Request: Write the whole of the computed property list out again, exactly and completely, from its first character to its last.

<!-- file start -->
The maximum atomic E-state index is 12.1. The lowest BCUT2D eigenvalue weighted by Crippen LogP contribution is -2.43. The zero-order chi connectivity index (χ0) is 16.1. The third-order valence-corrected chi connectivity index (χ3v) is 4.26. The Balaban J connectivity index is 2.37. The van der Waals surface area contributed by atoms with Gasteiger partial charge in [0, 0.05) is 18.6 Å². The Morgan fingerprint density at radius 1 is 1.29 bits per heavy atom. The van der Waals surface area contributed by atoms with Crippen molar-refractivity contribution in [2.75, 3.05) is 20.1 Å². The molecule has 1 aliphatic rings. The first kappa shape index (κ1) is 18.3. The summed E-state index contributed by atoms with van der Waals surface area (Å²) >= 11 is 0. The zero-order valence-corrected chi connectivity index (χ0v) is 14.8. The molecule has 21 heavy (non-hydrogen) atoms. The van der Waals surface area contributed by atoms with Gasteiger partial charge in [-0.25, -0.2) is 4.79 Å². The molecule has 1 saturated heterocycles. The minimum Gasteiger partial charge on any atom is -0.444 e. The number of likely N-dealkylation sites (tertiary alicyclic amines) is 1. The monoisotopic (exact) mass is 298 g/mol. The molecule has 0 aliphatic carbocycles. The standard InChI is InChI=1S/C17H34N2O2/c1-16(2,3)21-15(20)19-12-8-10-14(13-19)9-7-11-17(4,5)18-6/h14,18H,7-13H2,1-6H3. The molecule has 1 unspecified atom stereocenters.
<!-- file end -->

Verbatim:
The maximum atomic E-state index is 12.1. The lowest BCUT2D eigenvalue weighted by Crippen LogP contribution is -2.43. The zero-order chi connectivity index (χ0) is 16.1. The third-order valence-corrected chi connectivity index (χ3v) is 4.26. The Balaban J connectivity index is 2.37. The van der Waals surface area contributed by atoms with Gasteiger partial charge in [0, 0.05) is 18.6 Å². The Morgan fingerprint density at radius 1 is 1.29 bits per heavy atom. The van der Waals surface area contributed by atoms with Crippen molar-refractivity contribution in [2.75, 3.05) is 20.1 Å². The molecule has 1 aliphatic rings. The first kappa shape index (κ1) is 18.3. The summed E-state index contributed by atoms with van der Waals surface area (Å²) >= 11 is 0. The zero-order valence-corrected chi connectivity index (χ0v) is 14.8. The molecule has 21 heavy (non-hydrogen) atoms. The van der Waals surface area contributed by atoms with Gasteiger partial charge in [-0.25, -0.2) is 4.79 Å². The molecule has 1 saturated heterocycles. The minimum Gasteiger partial charge on any atom is -0.444 e. The number of likely N-dealkylation sites (tertiary alicyclic amines) is 1. The monoisotopic (exact) mass is 298 g/mol. The molecule has 0 aliphatic carbocycles. The standard InChI is InChI=1S/C17H34N2O2/c1-16(2,3)21-15(20)19-12-8-10-14(13-19)9-7-11-17(4,5)18-6/h14,18H,7-13H2,1-6H3. The molecule has 1 unspecified atom stereocenters.